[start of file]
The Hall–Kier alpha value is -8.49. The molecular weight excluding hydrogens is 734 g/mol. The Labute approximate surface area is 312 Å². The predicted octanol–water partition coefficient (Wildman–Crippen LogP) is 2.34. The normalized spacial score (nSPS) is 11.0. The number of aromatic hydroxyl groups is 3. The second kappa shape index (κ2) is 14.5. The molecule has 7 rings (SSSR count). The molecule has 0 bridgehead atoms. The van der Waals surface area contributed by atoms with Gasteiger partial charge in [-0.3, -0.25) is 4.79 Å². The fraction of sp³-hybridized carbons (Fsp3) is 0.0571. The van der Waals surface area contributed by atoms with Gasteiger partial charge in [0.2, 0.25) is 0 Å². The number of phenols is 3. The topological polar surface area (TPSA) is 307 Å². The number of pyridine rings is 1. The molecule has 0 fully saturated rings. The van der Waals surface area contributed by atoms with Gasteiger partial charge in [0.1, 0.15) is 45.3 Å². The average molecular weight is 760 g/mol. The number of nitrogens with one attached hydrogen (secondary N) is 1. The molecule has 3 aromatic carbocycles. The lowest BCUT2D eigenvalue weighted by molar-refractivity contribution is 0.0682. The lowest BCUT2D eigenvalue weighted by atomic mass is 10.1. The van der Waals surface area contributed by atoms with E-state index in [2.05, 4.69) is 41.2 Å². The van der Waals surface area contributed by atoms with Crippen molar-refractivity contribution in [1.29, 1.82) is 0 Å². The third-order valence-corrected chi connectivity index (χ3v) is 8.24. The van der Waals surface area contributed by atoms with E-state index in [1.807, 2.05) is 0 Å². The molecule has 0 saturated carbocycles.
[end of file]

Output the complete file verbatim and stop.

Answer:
The Hall–Kier alpha value is -8.49. The molecular weight excluding hydrogens is 734 g/mol. The Labute approximate surface area is 312 Å². The predicted octanol–water partition coefficient (Wildman–Crippen LogP) is 2.34. The normalized spacial score (nSPS) is 11.0. The number of aromatic hydroxyl groups is 3. The second kappa shape index (κ2) is 14.5. The molecule has 7 rings (SSSR count). The molecule has 0 bridgehead atoms. The van der Waals surface area contributed by atoms with Gasteiger partial charge in [-0.3, -0.25) is 4.79 Å². The fraction of sp³-hybridized carbons (Fsp3) is 0.0571. The van der Waals surface area contributed by atoms with Gasteiger partial charge in [0.2, 0.25) is 0 Å². The number of phenols is 3. The topological polar surface area (TPSA) is 307 Å². The number of pyridine rings is 1. The molecule has 0 fully saturated rings. The van der Waals surface area contributed by atoms with Gasteiger partial charge in [0.1, 0.15) is 45.3 Å². The average molecular weight is 760 g/mol. The number of nitrogens with one attached hydrogen (secondary N) is 1. The molecule has 3 aromatic carbocycles. The lowest BCUT2D eigenvalue weighted by molar-refractivity contribution is 0.0682. The lowest BCUT2D eigenvalue weighted by atomic mass is 10.1. The van der Waals surface area contributed by atoms with E-state index in [2.05, 4.69) is 41.2 Å². The van der Waals surface area contributed by atoms with Crippen molar-refractivity contribution in [1.29, 1.82) is 0 Å². The third-order valence-corrected chi connectivity index (χ3v) is 8.24. The van der Waals surface area contributed by atoms with E-state index in [1.807, 2.05) is 0 Å². The molecule has 0 saturated carbocycles.